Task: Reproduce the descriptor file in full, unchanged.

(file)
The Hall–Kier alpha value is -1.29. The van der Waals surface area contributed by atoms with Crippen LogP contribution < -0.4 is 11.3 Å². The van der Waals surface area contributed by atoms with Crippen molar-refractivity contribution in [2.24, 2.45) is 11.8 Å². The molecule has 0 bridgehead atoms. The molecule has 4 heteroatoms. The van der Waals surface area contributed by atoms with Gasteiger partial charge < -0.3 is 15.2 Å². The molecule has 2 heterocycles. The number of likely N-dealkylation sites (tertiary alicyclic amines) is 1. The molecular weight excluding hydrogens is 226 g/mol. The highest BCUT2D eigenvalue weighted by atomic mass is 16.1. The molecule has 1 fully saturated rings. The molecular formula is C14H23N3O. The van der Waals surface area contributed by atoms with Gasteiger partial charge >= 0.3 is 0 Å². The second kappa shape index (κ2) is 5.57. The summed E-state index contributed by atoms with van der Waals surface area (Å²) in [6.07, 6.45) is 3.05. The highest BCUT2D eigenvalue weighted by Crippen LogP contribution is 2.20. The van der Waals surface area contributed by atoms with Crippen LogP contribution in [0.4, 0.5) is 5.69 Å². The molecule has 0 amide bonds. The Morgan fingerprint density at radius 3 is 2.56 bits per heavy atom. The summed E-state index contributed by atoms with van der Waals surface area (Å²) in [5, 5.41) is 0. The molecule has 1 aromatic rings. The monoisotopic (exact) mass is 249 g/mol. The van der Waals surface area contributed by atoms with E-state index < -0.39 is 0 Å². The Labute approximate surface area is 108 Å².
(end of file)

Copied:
The Hall–Kier alpha value is -1.29. The van der Waals surface area contributed by atoms with Crippen LogP contribution < -0.4 is 11.3 Å². The van der Waals surface area contributed by atoms with Crippen molar-refractivity contribution in [2.24, 2.45) is 11.8 Å². The molecule has 0 bridgehead atoms. The molecule has 4 heteroatoms. The van der Waals surface area contributed by atoms with Gasteiger partial charge < -0.3 is 15.2 Å². The molecule has 2 heterocycles. The number of likely N-dealkylation sites (tertiary alicyclic amines) is 1. The molecular weight excluding hydrogens is 226 g/mol. The highest BCUT2D eigenvalue weighted by atomic mass is 16.1. The molecule has 1 fully saturated rings. The molecular formula is C14H23N3O. The van der Waals surface area contributed by atoms with Gasteiger partial charge >= 0.3 is 0 Å². The second kappa shape index (κ2) is 5.57. The summed E-state index contributed by atoms with van der Waals surface area (Å²) in [6.07, 6.45) is 3.05. The highest BCUT2D eigenvalue weighted by Crippen LogP contribution is 2.20. The van der Waals surface area contributed by atoms with Crippen LogP contribution in [0.4, 0.5) is 5.69 Å². The molecule has 0 amide bonds. The Morgan fingerprint density at radius 3 is 2.56 bits per heavy atom. The summed E-state index contributed by atoms with van der Waals surface area (Å²) in [5, 5.41) is 0. The molecule has 1 aromatic rings. The monoisotopic (exact) mass is 249 g/mol. The van der Waals surface area contributed by atoms with E-state index < -0.39 is 0 Å². The Labute approximate surface area is 108 Å².